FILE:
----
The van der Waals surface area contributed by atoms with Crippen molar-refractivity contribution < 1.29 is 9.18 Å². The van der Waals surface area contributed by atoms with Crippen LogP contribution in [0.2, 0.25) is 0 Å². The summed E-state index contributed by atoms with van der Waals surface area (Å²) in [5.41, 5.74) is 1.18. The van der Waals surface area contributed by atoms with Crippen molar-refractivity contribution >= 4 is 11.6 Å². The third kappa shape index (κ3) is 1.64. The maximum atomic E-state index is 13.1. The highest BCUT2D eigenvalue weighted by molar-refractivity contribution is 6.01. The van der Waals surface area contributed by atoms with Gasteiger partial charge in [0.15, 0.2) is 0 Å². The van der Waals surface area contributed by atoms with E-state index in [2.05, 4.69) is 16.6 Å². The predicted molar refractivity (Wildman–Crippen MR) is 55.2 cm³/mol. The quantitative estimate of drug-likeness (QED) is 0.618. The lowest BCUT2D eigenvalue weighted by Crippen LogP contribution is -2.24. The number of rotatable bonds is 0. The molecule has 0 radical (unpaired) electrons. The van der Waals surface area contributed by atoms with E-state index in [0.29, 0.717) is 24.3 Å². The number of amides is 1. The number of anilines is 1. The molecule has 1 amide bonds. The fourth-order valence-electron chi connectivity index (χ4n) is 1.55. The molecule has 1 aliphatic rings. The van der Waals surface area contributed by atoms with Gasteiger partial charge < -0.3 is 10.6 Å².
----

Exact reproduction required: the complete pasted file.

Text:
The van der Waals surface area contributed by atoms with Crippen molar-refractivity contribution < 1.29 is 9.18 Å². The van der Waals surface area contributed by atoms with Crippen LogP contribution in [0.2, 0.25) is 0 Å². The summed E-state index contributed by atoms with van der Waals surface area (Å²) in [5.41, 5.74) is 1.18. The van der Waals surface area contributed by atoms with Crippen molar-refractivity contribution >= 4 is 11.6 Å². The third kappa shape index (κ3) is 1.64. The maximum atomic E-state index is 13.1. The highest BCUT2D eigenvalue weighted by molar-refractivity contribution is 6.01. The van der Waals surface area contributed by atoms with Gasteiger partial charge in [0.15, 0.2) is 0 Å². The van der Waals surface area contributed by atoms with E-state index in [2.05, 4.69) is 16.6 Å². The predicted molar refractivity (Wildman–Crippen MR) is 55.2 cm³/mol. The quantitative estimate of drug-likeness (QED) is 0.618. The lowest BCUT2D eigenvalue weighted by Crippen LogP contribution is -2.24. The number of rotatable bonds is 0. The molecule has 0 radical (unpaired) electrons. The van der Waals surface area contributed by atoms with E-state index in [0.29, 0.717) is 24.3 Å². The number of amides is 1. The number of anilines is 1. The molecule has 1 amide bonds. The fourth-order valence-electron chi connectivity index (χ4n) is 1.55. The molecule has 1 aliphatic rings. The van der Waals surface area contributed by atoms with Gasteiger partial charge < -0.3 is 10.6 Å².